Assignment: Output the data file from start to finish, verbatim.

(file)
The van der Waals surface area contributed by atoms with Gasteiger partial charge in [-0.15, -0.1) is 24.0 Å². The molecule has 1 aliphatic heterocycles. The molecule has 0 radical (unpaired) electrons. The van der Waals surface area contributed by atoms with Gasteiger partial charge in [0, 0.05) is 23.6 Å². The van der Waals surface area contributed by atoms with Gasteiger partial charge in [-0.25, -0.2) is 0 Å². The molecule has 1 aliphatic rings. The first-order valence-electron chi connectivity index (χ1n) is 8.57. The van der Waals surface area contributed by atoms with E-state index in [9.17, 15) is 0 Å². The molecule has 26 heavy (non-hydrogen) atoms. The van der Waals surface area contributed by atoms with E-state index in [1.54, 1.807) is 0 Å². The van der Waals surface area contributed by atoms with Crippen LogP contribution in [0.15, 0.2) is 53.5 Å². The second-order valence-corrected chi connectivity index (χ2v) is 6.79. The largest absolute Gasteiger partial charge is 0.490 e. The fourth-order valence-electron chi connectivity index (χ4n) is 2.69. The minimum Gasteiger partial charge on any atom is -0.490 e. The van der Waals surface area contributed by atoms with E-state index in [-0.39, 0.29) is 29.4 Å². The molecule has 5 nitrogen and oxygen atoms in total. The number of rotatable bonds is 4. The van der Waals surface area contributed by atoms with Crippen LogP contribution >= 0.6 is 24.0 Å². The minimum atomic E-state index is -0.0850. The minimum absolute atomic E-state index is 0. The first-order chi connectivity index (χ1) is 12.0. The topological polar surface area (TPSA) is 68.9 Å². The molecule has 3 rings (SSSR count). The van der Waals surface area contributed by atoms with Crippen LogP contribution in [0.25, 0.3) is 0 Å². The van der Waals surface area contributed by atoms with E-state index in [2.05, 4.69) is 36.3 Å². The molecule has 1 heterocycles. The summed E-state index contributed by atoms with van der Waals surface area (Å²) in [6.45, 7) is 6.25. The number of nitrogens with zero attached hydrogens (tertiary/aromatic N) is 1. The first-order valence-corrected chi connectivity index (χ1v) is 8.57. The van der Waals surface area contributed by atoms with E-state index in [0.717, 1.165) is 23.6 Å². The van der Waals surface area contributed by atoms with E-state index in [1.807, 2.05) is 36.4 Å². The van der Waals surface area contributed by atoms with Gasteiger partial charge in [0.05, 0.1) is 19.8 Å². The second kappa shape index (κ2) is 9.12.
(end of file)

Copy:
The van der Waals surface area contributed by atoms with Gasteiger partial charge in [-0.15, -0.1) is 24.0 Å². The molecule has 1 aliphatic heterocycles. The molecule has 0 radical (unpaired) electrons. The van der Waals surface area contributed by atoms with Gasteiger partial charge in [0, 0.05) is 23.6 Å². The van der Waals surface area contributed by atoms with Gasteiger partial charge in [-0.25, -0.2) is 0 Å². The molecule has 1 aliphatic rings. The first-order valence-electron chi connectivity index (χ1n) is 8.57. The van der Waals surface area contributed by atoms with E-state index in [9.17, 15) is 0 Å². The molecule has 26 heavy (non-hydrogen) atoms. The van der Waals surface area contributed by atoms with E-state index in [1.54, 1.807) is 0 Å². The van der Waals surface area contributed by atoms with Crippen LogP contribution in [0.15, 0.2) is 53.5 Å². The second-order valence-corrected chi connectivity index (χ2v) is 6.79. The largest absolute Gasteiger partial charge is 0.490 e. The fourth-order valence-electron chi connectivity index (χ4n) is 2.69. The minimum Gasteiger partial charge on any atom is -0.490 e. The van der Waals surface area contributed by atoms with E-state index in [-0.39, 0.29) is 29.4 Å². The molecule has 5 nitrogen and oxygen atoms in total. The number of rotatable bonds is 4. The van der Waals surface area contributed by atoms with Crippen LogP contribution >= 0.6 is 24.0 Å². The minimum atomic E-state index is -0.0850. The minimum absolute atomic E-state index is 0. The first-order chi connectivity index (χ1) is 12.0. The topological polar surface area (TPSA) is 68.9 Å². The molecule has 3 rings (SSSR count). The van der Waals surface area contributed by atoms with Crippen LogP contribution in [0.25, 0.3) is 0 Å². The van der Waals surface area contributed by atoms with E-state index in [2.05, 4.69) is 36.3 Å². The molecule has 1 heterocycles. The summed E-state index contributed by atoms with van der Waals surface area (Å²) in [6.45, 7) is 6.25. The number of nitrogens with zero attached hydrogens (tertiary/aromatic N) is 1. The first-order valence-corrected chi connectivity index (χ1v) is 8.57. The van der Waals surface area contributed by atoms with E-state index in [0.717, 1.165) is 23.6 Å². The van der Waals surface area contributed by atoms with E-state index in [1.807, 2.05) is 36.4 Å². The van der Waals surface area contributed by atoms with Gasteiger partial charge in [0.05, 0.1) is 19.8 Å². The second kappa shape index (κ2) is 9.12.